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our brethren and countrymen in America, of the same language, laws, liberties, and religion, endeared to us by every tie that should sanctify humanity.

My lords, this awful subject, so important to our honor, our constitution, and our religion, demands the most solemn and effectual inquiry. And I again call upon your lordships, and the united powers of the state, to examine it thoroughly and decisively, and to stamp upon it an indelible stigma of the public abhorrence. And I again implore these holy prelates of our religion, to do away these iniquities from among us. Let them perform a lustration; let them purify this house, and this country, from this sin.

My lords, I am old and weak, and at present unable to say more; but my feelings and indignation were too strong to have said less. I could not have slept this night in my bed, nor reposed my head on my pillow, without giving this vent to my eternal abhorrence of such preposterous and enormous principles.

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Search creation round, where can you find a country that presents so sublime a view, so interesting an anticipation? What noble institutions! What a comprehensive policy! What a wise equalization of every political advantage! The oppressed of all countries, the martyrs of every creed, the innocent victim of despotic arrogance or superstitious phrenzy, may there find refuge; his industry encouraged, his piety respected, his ambition animated; with no restraint but those laws which are the same to all, and no distinction but that which his merit may originate. Who can deny that the existence of such a country presents a subject for human congratulation! Who can deny that its gigantic advancement offers a field for the most rational conjecture! At the end of the very next century, if she proceeds as she seems to promise, what a wondrous spectacle may she not exhibit! Who shall say for what purpose mysterious Providence may not have designed her! Who shall say that when in its follies or its crimes the old world may have buried all the pride of its power, and all the pomp of its civilization, human nature may not find its destined renovation in the new! when its temples and its trophies shall have moldered into dust-when the glories of its name shall be but the legend of tradition, and the light of its achievements live only in song; philosophy will revive again in the sky of her Franklin, and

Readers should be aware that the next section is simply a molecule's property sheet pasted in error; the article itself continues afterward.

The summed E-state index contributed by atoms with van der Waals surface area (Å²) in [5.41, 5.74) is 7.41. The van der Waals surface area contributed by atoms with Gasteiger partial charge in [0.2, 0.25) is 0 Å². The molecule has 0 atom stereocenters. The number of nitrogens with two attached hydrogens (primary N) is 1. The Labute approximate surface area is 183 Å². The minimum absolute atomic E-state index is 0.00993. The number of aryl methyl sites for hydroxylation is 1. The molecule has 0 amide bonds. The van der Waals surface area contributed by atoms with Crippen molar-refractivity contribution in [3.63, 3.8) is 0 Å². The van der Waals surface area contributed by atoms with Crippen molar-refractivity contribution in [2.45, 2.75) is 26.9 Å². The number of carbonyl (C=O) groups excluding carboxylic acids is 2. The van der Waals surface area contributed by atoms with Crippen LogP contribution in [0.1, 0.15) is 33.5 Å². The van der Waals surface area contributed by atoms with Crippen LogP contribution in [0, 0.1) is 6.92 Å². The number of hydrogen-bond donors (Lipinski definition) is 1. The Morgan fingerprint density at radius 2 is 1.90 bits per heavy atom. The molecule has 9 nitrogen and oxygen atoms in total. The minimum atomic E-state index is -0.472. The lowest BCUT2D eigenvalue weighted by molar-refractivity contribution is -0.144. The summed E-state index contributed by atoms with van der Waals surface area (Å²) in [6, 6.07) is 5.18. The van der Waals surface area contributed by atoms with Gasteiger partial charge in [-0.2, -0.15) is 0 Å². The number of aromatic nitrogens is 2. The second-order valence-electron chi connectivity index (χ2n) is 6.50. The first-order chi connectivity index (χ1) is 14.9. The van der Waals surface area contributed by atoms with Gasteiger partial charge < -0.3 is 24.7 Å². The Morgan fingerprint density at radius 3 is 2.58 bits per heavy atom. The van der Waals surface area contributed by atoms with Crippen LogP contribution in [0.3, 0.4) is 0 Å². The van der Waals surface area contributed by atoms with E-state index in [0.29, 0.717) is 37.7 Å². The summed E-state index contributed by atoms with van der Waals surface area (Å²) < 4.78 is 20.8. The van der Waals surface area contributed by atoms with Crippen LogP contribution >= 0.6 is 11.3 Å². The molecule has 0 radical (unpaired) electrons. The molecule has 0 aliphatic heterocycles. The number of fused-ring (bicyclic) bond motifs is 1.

glory rekindle at the urn of her Washington. Is this the vision of romantic fancy? Is it even improbable? Is it half so improbable as the events, which, for the last twenty years, have rolled like successive tides over the surface of the European world, each erasing the impressions that preceded it? Many. I know there are, who will consider this supposition as wild and whimsical; but they have dwelt with little reflection upon the records of the past. They have but ill observed the never▾ ceasing progress of national rise and national ruin. They form their judgment on the deceitful stability of the present hour, never considering the innumerable monarchies and republics, in former days, apparently as permanent, their very existence become now the subject of speculation-I had almost said of scepticism. I appeal to history! Tell me, thou reverend chronicler of the grave, can all the illusions of ambition realized, can all the wealth of an universal commerce, can all the achievements of successful heroism, or all the establishments of this world's wisdom, secure to empire the permanency of its possessions? Alas, Troy thought so once; yet the land of Priam lives only in song! Thebes thought so once, yet her hundred gates have crumbled, and her very tombs are but as the dust they were vainly intended to commemorate! So thought Palmyra-where is she! So thought Persepolis, and


"Yon waste, where roaming lions howl,

Yon aisle, where moans the grey-eyed owl,
Shows the proud Persian's great abode,
Where sceptred once, an earthly god,

His power-clad arm controlled each happier clime,

Where sport the warbling muse, and fancy soars sublime."